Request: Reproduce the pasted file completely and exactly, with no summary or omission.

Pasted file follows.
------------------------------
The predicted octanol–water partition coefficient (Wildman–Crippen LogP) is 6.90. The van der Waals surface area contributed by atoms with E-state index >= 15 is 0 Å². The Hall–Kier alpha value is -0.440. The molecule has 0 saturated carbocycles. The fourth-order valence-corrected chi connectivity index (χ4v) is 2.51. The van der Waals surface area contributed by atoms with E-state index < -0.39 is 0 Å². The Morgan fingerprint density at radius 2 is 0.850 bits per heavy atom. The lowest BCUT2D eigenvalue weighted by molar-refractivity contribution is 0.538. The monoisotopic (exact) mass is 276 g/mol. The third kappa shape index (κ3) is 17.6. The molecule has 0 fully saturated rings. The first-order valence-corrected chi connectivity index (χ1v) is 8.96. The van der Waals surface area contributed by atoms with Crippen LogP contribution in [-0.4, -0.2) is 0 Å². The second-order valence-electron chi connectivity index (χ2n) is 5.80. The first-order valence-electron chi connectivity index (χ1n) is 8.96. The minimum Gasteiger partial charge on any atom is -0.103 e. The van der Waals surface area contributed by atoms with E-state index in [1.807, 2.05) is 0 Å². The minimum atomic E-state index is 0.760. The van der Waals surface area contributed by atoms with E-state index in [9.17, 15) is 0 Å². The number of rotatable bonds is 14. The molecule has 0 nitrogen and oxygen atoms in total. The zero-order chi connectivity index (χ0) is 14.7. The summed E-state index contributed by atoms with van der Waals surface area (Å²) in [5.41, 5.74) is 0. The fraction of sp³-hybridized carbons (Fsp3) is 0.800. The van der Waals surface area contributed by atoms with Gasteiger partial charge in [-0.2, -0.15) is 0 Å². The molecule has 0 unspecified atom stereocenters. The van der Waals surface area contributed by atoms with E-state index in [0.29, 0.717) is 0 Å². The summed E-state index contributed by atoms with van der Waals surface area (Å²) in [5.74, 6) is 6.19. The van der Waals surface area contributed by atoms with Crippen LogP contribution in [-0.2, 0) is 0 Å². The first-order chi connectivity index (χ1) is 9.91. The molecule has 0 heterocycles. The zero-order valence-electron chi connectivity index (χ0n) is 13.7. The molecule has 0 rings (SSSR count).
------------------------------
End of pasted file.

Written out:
The predicted octanol–water partition coefficient (Wildman–Crippen LogP) is 6.90. The van der Waals surface area contributed by atoms with E-state index >= 15 is 0 Å². The Hall–Kier alpha value is -0.440. The molecule has 0 saturated carbocycles. The fourth-order valence-corrected chi connectivity index (χ4v) is 2.51. The van der Waals surface area contributed by atoms with E-state index < -0.39 is 0 Å². The Morgan fingerprint density at radius 2 is 0.850 bits per heavy atom. The lowest BCUT2D eigenvalue weighted by molar-refractivity contribution is 0.538. The monoisotopic (exact) mass is 276 g/mol. The third kappa shape index (κ3) is 17.6. The molecule has 0 fully saturated rings. The first-order valence-corrected chi connectivity index (χ1v) is 8.96. The van der Waals surface area contributed by atoms with Crippen LogP contribution in [-0.4, -0.2) is 0 Å². The second-order valence-electron chi connectivity index (χ2n) is 5.80. The first-order valence-electron chi connectivity index (χ1n) is 8.96. The minimum Gasteiger partial charge on any atom is -0.103 e. The van der Waals surface area contributed by atoms with E-state index in [1.807, 2.05) is 0 Å². The minimum atomic E-state index is 0.760. The van der Waals surface area contributed by atoms with E-state index in [9.17, 15) is 0 Å². The number of rotatable bonds is 14. The molecule has 0 nitrogen and oxygen atoms in total. The zero-order chi connectivity index (χ0) is 14.7. The summed E-state index contributed by atoms with van der Waals surface area (Å²) in [5.41, 5.74) is 0. The fraction of sp³-hybridized carbons (Fsp3) is 0.800. The van der Waals surface area contributed by atoms with Gasteiger partial charge in [-0.2, -0.15) is 0 Å². The molecule has 0 unspecified atom stereocenters. The van der Waals surface area contributed by atoms with E-state index in [0.29, 0.717) is 0 Å². The summed E-state index contributed by atoms with van der Waals surface area (Å²) in [5.74, 6) is 6.19. The van der Waals surface area contributed by atoms with Crippen LogP contribution in [-0.2, 0) is 0 Å². The first-order chi connectivity index (χ1) is 9.91. The molecule has 0 heterocycles. The zero-order valence-electron chi connectivity index (χ0n) is 13.7. The molecule has 0 rings (SSSR count).